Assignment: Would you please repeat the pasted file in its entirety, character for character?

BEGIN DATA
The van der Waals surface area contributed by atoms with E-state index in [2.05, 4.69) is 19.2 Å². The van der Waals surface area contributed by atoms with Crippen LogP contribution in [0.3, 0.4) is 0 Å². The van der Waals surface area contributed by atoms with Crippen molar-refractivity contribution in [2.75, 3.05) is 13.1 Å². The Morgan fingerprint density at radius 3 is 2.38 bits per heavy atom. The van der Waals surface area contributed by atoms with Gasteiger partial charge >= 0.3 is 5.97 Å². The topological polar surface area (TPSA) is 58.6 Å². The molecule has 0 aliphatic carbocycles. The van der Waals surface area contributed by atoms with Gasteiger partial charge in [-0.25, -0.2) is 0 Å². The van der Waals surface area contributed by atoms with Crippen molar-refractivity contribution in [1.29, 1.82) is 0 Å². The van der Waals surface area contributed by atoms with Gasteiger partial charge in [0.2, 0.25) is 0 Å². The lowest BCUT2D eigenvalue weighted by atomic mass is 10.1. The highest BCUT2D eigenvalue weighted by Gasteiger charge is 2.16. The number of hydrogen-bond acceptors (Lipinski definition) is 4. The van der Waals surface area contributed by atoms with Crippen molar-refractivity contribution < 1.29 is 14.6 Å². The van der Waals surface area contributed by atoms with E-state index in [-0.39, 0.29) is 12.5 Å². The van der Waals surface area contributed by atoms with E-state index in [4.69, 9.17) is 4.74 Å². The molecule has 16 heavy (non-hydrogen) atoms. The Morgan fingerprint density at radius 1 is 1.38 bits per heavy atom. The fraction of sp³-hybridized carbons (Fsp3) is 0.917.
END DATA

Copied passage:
The van der Waals surface area contributed by atoms with E-state index in [2.05, 4.69) is 19.2 Å². The van der Waals surface area contributed by atoms with Crippen LogP contribution in [0.3, 0.4) is 0 Å². The van der Waals surface area contributed by atoms with Crippen molar-refractivity contribution in [2.75, 3.05) is 13.1 Å². The Morgan fingerprint density at radius 3 is 2.38 bits per heavy atom. The van der Waals surface area contributed by atoms with Gasteiger partial charge >= 0.3 is 5.97 Å². The topological polar surface area (TPSA) is 58.6 Å². The molecule has 0 aliphatic carbocycles. The van der Waals surface area contributed by atoms with Gasteiger partial charge in [-0.25, -0.2) is 0 Å². The van der Waals surface area contributed by atoms with Crippen molar-refractivity contribution in [1.29, 1.82) is 0 Å². The van der Waals surface area contributed by atoms with Gasteiger partial charge in [0.2, 0.25) is 0 Å². The lowest BCUT2D eigenvalue weighted by atomic mass is 10.1. The highest BCUT2D eigenvalue weighted by Gasteiger charge is 2.16. The number of hydrogen-bond acceptors (Lipinski definition) is 4. The van der Waals surface area contributed by atoms with Crippen molar-refractivity contribution < 1.29 is 14.6 Å². The van der Waals surface area contributed by atoms with E-state index in [-0.39, 0.29) is 12.5 Å². The van der Waals surface area contributed by atoms with E-state index in [4.69, 9.17) is 4.74 Å². The molecule has 16 heavy (non-hydrogen) atoms. The Morgan fingerprint density at radius 1 is 1.38 bits per heavy atom. The fraction of sp³-hybridized carbons (Fsp3) is 0.917.